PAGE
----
Cold Weather In China Sends Coal, Gas Prices Sky-High

The coldest winter in China since 1966 has sent coal and gas prices soaring as power demand surges.

Gas prices hit a three-year high, Bloomberg reported, while coal prices ticked up by 4 percent this week. Reuters noted that despite record liquefied natural gas imports, the cold spell caused a supply crunch.

China went on an LNG-buying spree last year amid low prices caused by oversupply. Reuters reported last September that imports of the commodity into China were set to hit record-highs that year, at 65-67 million tons. That would set China on course to become the largest importer of LNG by 2022. Meanwhile, due to the cold weather, LNG prices in some parts of China have doubled since late November, Bloomberg noted.

Despite the power crunch, however, China has not budged on its ban on Australian coal—a major fuel source for its coal-powered plants—which resulted as bilateral relations worsened severely last year.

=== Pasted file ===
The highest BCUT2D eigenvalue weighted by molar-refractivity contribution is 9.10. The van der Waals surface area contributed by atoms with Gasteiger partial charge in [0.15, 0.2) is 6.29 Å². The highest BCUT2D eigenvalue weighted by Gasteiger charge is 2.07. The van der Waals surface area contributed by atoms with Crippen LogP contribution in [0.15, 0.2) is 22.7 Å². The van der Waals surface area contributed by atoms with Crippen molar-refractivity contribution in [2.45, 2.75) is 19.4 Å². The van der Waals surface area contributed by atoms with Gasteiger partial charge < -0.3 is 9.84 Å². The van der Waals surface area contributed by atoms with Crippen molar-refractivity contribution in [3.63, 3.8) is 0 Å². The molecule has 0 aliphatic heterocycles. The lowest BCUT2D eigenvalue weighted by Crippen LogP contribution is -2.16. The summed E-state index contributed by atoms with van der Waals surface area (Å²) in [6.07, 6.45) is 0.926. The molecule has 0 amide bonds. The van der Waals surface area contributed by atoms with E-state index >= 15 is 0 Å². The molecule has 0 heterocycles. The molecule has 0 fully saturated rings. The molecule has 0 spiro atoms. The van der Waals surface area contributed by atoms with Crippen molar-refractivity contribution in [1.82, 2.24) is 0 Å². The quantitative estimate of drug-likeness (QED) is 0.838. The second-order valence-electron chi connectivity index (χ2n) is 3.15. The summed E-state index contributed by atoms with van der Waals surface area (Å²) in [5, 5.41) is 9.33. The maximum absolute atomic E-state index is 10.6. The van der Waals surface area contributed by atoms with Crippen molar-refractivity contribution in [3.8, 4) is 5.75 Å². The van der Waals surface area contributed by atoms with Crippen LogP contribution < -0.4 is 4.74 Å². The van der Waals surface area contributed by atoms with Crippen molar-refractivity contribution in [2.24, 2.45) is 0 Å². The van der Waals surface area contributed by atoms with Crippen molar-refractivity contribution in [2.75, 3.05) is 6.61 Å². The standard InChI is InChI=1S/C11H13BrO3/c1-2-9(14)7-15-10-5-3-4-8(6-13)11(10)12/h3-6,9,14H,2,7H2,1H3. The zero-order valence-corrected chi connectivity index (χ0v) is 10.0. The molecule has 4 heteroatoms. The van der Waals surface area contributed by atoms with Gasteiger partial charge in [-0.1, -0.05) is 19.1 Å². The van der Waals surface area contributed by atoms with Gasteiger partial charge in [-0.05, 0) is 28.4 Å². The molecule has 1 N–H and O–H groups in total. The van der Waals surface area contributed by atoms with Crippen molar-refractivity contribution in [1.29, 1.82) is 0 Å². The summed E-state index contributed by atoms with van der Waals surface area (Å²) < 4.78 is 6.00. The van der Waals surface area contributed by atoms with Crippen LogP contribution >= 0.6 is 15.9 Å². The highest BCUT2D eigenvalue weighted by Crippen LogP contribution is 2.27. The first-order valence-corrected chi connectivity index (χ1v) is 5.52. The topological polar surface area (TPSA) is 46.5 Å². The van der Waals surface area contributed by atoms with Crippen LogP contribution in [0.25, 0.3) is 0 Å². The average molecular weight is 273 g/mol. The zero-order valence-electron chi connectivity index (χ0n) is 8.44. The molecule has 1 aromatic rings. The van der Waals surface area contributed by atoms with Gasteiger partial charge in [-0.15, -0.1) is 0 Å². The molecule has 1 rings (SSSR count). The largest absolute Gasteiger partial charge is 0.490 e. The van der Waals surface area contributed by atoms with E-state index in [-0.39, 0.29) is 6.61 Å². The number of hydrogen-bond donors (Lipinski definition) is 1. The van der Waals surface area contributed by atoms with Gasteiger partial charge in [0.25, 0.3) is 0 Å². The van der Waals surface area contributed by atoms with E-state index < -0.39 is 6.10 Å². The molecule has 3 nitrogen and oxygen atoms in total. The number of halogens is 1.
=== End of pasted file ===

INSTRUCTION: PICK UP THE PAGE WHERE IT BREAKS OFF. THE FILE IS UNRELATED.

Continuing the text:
The row erupted when Australia insisted on an international inquiry into the origin of the coronavirus that first appeared in China, which signaled the start of a trade war that has been affecting more and more Australian industries.

Yet the spat is affecting China as well at a time when it needs all the coal and gas it can import—much of it sourced from Australia, which accounts for as much as 40 percent of Chinese LNG imports. As a result, China has been forced to pay much higher prices for the commodities it needs to go through the cold spell.

According to Wood Mac’s head of coal for Asia Rory Simington, China’s demand for coal jumped 12 percent last December from December 2019, the Australian Financial Review reported. This resulted in a sharp increase in coal prices, prompting Beijing to stop publishing daily prices last month.

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